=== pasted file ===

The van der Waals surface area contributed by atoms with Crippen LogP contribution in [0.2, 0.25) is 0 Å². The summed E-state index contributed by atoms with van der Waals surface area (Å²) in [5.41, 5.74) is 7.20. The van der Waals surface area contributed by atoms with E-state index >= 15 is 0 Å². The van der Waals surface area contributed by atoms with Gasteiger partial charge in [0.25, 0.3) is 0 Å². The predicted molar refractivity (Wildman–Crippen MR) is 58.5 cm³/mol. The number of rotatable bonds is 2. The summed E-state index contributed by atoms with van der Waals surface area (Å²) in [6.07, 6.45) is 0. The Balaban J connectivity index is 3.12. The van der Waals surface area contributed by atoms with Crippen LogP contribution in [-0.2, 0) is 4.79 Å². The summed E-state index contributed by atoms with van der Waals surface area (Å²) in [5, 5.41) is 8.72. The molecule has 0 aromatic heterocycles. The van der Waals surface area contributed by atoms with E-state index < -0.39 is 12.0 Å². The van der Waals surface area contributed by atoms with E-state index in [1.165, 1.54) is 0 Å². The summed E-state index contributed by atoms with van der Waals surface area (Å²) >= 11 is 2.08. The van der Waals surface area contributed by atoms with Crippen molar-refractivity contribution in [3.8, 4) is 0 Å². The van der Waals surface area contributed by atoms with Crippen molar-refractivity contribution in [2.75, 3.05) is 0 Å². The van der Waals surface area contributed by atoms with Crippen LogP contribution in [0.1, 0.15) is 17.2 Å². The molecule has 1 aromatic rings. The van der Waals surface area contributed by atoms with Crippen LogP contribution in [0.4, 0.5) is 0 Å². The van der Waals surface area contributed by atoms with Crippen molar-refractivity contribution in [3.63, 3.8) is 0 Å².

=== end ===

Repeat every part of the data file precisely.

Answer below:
The van der Waals surface area contributed by atoms with Crippen LogP contribution in [0.2, 0.25) is 0 Å². The summed E-state index contributed by atoms with van der Waals surface area (Å²) in [5.41, 5.74) is 7.20. The van der Waals surface area contributed by atoms with E-state index >= 15 is 0 Å². The van der Waals surface area contributed by atoms with Gasteiger partial charge in [0.25, 0.3) is 0 Å². The predicted molar refractivity (Wildman–Crippen MR) is 58.5 cm³/mol. The number of rotatable bonds is 2. The summed E-state index contributed by atoms with van der Waals surface area (Å²) in [6.07, 6.45) is 0. The Balaban J connectivity index is 3.12. The van der Waals surface area contributed by atoms with Crippen LogP contribution in [-0.2, 0) is 4.79 Å². The summed E-state index contributed by atoms with van der Waals surface area (Å²) in [5, 5.41) is 8.72. The molecule has 0 aromatic heterocycles. The van der Waals surface area contributed by atoms with E-state index < -0.39 is 12.0 Å². The van der Waals surface area contributed by atoms with E-state index in [1.165, 1.54) is 0 Å². The summed E-state index contributed by atoms with van der Waals surface area (Å²) >= 11 is 2.08. The van der Waals surface area contributed by atoms with Crippen molar-refractivity contribution in [3.8, 4) is 0 Å². The van der Waals surface area contributed by atoms with Crippen molar-refractivity contribution in [2.75, 3.05) is 0 Å². The van der Waals surface area contributed by atoms with Crippen LogP contribution in [0.1, 0.15) is 17.2 Å². The molecule has 1 aromatic rings. The van der Waals surface area contributed by atoms with Crippen LogP contribution in [0.4, 0.5) is 0 Å². The van der Waals surface area contributed by atoms with Crippen molar-refractivity contribution in [3.63, 3.8) is 0 Å².